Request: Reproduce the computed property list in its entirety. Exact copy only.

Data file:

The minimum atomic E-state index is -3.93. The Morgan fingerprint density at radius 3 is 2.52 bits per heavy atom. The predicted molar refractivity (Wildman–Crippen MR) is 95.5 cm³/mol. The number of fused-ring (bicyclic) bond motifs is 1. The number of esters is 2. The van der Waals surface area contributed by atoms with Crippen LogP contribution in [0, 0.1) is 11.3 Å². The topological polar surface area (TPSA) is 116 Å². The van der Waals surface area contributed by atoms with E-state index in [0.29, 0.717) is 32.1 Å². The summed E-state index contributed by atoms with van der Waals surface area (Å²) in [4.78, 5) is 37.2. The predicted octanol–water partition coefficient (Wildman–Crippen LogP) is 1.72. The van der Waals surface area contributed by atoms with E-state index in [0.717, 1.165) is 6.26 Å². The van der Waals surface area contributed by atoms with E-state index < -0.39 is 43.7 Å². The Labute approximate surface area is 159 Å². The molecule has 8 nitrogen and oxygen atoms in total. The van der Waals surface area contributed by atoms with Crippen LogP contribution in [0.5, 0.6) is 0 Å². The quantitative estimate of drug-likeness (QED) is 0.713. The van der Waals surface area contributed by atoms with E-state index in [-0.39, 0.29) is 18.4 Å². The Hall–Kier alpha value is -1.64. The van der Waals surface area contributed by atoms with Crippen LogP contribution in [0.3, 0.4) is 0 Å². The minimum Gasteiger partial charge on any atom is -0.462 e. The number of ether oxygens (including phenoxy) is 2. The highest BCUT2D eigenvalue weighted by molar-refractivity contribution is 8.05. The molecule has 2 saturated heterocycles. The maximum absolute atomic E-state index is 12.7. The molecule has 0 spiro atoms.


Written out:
The minimum atomic E-state index is -3.93. The Morgan fingerprint density at radius 3 is 2.52 bits per heavy atom. The predicted molar refractivity (Wildman–Crippen MR) is 95.5 cm³/mol. The number of fused-ring (bicyclic) bond motifs is 1. The number of esters is 2. The van der Waals surface area contributed by atoms with Crippen LogP contribution in [0, 0.1) is 11.3 Å². The topological polar surface area (TPSA) is 116 Å². The van der Waals surface area contributed by atoms with E-state index in [0.29, 0.717) is 32.1 Å². The summed E-state index contributed by atoms with van der Waals surface area (Å²) in [4.78, 5) is 37.2. The predicted octanol–water partition coefficient (Wildman–Crippen LogP) is 1.72. The van der Waals surface area contributed by atoms with E-state index in [0.717, 1.165) is 6.26 Å². The van der Waals surface area contributed by atoms with E-state index < -0.39 is 43.7 Å². The Labute approximate surface area is 159 Å². The molecule has 8 nitrogen and oxygen atoms in total. The van der Waals surface area contributed by atoms with Crippen LogP contribution in [0.5, 0.6) is 0 Å². The quantitative estimate of drug-likeness (QED) is 0.713. The van der Waals surface area contributed by atoms with E-state index in [-0.39, 0.29) is 18.4 Å². The Hall–Kier alpha value is -1.64. The van der Waals surface area contributed by atoms with Crippen LogP contribution in [0.3, 0.4) is 0 Å². The minimum Gasteiger partial charge on any atom is -0.462 e. The number of ether oxygens (including phenoxy) is 2. The highest BCUT2D eigenvalue weighted by molar-refractivity contribution is 8.05. The molecule has 2 saturated heterocycles. The maximum absolute atomic E-state index is 12.7. The molecule has 0 spiro atoms.